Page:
See more of my book reviews on my blog, Literary FlitsIt was a surprise for me to realise that this novel was originally published thirty-five years ago. Its themes and subjects are so completely relevant to 2018! Sterchi explores xenophobia towards migrant workers and also the way in which we treat - and mistreat - the animals we raise for our food. For anyone who did Veganuary this year and whose commitment is wavering, Cow is a powerful read to set you right back on track.Cow begins as Spanish cow-hand Ambrosio arrives in the rural Swiss idyll of Innenwald. Small farms raise contented cows, pigs and hens the old-fashioned way; the village makes its own cheeses and hams. It should be bliss. But the villagers, almost without exception, are suspicious of the new outsider and side together to close him out. Why should a Spaniard be given a Swiss job (even though there is no local person out of work). We soon see that local labour isn't the only issue dividing Innenwald. Several of the farms have installed new-fangled milking machines instead of milking by hand. And they are starting to buy in chemicals instead of spreading dung from their own cows. It's so much quicker - more modern and efficient ...Cow jumps in time between the Knuchel farm where the family is still staunchly committed to gentle but labour-intensive methods, and a nearby town abbatoir where Ambrisio is working some seven years later. We know he loses his farm job but don't immediately know how, and we soon see that the Knuchel farm must have been lost to modernity too. The abattoir scenes are powerful. The violence of slaughter and butchery is casually (and I believe accurately) portrayed which left me with memorable impressions of how food animals are killed and processed. It is something I think we should all be aware of, especially people who eat meat, but this subject is usually coyly hidden from public view. Sterchi portrays the abattoir workers realistically and sensitively. I liked the chapters where we are in the midst of their gossip and chatter. These are not innately cruel men, but men forced into inhumane actions in order to keep their jobs.I was, strangely, reminded of Harriette Arnow's The Dollmaker while reading Cow. In that book a rural American family is sucked into the hell of industrial Detroit between the wars. In this book, the respectful farming of generations is cast aside for the same ideal of industralisation as a universal answer. Speed, quantity and profit over humanity and health. I suspect many readers will shy away from Cow, preferring to remain ignorant about our mass produced food supply. However I would recommend this book widely. It is, in itself, simply a very good story and an engrossing read, and also a insightful portrayal of a way of farming which isn't quite completely lost to us which, I think, desperately needs to become widespread again.
Geen boek voor op de nuchtere maag. De hoofdpersoon Ambrosio is een gastarbeider uit Spanje die zijn geluk in Zwitserland gaat beproeven. Hij komt terecht op de traditionele boerderij van boer Knucher. Terwijl de rest van het dorp overgaat op melkmachines en kunstmest, zweert boer Knucher bij het melken met de hand en ouderwetse koeienmest. De boer is blij met Ambrosio in tegenstelling tot de rest van het dorp die hem zien als indringer. Zeven jaar later leeft Ambrosio nog steeds in Zwitserland, maar werkt hij in een slachterij. Een slachterij waar het niet zo nauw met de voorschriften wordt genomen. Als gastarbeider geniet Ambrosio nog steeds weinig aanzien en hij leeft zijn leven totdat Blosch, de beste koe van boer Knucher, op de slachtbank langs ziet komen. Een bijzonder verhaal, waarbij het mooie alpenlandschap afgewisseld worden met bloedspetters en rondvliegende darmen in de slachterij en tussendoor het leven als gastarbeider ook nog neergezet wordt.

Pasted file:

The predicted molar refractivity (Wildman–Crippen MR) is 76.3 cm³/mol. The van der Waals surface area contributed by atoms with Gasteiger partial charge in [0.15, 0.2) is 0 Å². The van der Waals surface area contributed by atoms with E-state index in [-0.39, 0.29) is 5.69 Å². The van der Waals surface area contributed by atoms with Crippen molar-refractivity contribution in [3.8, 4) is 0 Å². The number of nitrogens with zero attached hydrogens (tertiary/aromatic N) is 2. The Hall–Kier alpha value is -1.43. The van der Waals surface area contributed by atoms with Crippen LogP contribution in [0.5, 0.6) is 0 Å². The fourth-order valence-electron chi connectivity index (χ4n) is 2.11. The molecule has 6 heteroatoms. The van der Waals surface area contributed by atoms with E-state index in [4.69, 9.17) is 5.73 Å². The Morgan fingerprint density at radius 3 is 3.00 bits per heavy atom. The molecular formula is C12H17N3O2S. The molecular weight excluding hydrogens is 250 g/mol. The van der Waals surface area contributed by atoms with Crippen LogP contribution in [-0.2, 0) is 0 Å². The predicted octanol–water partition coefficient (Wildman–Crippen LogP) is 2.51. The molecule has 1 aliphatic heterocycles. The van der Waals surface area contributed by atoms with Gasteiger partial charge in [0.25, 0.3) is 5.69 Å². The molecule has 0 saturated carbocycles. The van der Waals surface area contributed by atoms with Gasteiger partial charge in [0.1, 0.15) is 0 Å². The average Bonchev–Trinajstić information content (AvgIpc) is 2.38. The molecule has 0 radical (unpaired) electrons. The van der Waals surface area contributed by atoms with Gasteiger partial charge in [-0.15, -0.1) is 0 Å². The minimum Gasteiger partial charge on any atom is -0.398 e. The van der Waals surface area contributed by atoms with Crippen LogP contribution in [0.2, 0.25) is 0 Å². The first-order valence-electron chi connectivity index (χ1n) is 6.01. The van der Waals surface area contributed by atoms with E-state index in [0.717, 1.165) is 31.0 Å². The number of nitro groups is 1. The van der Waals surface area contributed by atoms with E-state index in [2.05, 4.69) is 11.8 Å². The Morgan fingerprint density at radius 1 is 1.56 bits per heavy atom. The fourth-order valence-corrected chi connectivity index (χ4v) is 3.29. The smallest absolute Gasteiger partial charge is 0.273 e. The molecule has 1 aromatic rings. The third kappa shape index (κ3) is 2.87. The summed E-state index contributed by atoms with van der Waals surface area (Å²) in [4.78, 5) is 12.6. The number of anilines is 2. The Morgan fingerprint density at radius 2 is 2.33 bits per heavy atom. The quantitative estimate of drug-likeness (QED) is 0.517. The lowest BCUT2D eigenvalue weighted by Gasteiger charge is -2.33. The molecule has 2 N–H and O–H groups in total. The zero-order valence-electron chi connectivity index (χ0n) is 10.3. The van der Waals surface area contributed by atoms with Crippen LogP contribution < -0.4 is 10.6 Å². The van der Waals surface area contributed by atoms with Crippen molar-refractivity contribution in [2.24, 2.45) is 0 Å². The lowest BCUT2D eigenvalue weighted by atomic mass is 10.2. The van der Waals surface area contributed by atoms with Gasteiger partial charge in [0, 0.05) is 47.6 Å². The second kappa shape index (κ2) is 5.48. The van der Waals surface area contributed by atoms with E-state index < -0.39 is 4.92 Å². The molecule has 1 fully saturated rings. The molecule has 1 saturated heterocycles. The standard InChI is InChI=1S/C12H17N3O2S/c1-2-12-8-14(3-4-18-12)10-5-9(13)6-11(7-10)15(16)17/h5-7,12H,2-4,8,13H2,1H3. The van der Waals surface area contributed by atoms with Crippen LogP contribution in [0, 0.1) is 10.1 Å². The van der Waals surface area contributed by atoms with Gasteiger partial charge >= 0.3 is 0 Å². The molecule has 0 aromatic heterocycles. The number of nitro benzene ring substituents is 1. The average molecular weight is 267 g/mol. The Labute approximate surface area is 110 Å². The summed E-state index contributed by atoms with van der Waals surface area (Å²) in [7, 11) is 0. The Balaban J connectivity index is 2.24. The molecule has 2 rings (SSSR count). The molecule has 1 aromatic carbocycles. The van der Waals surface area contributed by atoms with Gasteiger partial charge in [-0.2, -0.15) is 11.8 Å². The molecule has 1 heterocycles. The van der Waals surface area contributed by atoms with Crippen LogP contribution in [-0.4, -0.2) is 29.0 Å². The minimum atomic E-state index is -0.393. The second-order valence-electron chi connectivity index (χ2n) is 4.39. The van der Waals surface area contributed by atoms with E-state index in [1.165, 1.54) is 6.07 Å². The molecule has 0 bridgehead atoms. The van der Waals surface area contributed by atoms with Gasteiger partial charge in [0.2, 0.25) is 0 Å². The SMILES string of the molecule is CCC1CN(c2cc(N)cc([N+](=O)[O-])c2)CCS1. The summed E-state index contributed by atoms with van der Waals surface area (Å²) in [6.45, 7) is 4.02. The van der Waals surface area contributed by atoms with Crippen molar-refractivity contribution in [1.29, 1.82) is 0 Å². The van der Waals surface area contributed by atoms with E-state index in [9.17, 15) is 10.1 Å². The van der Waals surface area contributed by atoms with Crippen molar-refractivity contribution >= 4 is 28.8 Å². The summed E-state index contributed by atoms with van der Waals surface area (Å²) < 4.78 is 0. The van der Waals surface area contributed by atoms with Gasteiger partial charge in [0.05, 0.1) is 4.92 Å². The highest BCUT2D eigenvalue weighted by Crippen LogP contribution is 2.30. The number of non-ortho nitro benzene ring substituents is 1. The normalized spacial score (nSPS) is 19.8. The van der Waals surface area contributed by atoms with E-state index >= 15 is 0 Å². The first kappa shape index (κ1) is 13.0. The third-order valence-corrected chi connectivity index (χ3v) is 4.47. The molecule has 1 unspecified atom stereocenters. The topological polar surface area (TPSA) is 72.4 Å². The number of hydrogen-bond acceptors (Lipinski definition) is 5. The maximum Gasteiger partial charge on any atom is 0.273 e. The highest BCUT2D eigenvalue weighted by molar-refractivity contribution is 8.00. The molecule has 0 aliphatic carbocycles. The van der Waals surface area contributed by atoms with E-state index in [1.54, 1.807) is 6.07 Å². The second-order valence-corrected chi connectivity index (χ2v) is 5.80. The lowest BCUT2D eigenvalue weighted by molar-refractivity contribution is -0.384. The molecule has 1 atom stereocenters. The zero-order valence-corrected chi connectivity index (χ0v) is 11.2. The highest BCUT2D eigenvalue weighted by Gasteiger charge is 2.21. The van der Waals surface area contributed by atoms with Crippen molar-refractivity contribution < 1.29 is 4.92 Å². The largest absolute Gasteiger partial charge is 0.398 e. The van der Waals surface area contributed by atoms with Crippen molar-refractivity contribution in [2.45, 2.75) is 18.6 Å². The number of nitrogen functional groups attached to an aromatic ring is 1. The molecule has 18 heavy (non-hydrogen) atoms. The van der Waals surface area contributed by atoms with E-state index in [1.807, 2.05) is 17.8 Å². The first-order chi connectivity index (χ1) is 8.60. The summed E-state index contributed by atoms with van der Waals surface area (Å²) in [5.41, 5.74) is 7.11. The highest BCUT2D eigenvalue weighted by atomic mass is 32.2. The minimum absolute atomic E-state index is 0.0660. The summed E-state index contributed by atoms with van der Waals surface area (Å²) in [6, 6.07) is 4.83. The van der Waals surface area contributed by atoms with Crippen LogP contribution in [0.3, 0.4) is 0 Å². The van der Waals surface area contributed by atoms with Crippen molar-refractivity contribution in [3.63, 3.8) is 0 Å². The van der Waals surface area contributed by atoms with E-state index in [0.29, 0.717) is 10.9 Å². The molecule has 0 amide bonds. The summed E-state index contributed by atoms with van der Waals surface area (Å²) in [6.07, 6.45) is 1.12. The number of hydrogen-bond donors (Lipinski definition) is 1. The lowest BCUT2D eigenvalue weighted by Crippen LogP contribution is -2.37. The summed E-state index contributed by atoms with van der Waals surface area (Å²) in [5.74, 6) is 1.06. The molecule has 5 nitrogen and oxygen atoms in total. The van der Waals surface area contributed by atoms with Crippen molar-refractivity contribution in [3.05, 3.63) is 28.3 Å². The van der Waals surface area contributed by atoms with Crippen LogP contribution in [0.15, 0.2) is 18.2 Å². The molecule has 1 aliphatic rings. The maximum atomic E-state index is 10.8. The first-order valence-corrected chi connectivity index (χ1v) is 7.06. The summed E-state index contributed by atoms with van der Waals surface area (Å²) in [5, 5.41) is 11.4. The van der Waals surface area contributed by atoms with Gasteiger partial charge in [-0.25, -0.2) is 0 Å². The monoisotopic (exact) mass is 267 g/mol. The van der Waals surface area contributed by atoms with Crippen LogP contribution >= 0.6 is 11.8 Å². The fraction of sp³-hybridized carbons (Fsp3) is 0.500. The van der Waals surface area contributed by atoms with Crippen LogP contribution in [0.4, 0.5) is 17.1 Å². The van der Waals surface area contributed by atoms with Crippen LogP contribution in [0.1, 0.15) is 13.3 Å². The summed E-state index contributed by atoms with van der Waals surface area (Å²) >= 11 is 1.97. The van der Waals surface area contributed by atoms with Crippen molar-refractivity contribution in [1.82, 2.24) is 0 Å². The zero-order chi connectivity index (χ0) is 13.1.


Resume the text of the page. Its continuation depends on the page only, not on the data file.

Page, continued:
This book is, well, strange. It opens with a Spanish man, emigrating to Switzerland, seeking work as a dairy farm worker. The early chapters alternate between the small, non-mechanized farm where the farmer knows his ten or so cows by name and treats them with loving kindness, and, set about seven years in the future, the slaughter house where the cows, now old and abused are butchered. The final chapters are set almost entirely in the slaughter house. The workers dislike their jobs, despise their supervisors, and fear being automated into unemployment. I believe this is the sort of book which should be read and reread several times to tease out all the symbolism and hidden meanings. Not for me however, I found it far too disturbing to read again any time soon. It is definitely not for the squeamish.
Interesting, very interesting, and definitely unlike anything I'd read before. Not that the subject matter itself was unfamiliar but the way it was described gave me something to think about. Like Sally Fouhse (see reviews) said earlier : "Weird but compelling".
Certainly an unusual book but it was this book that made me decide I wanted to be a vegetarian!
Cow by Beat Sterchi (1988)
Weird but compelling. Makes you want to be a vegetarian.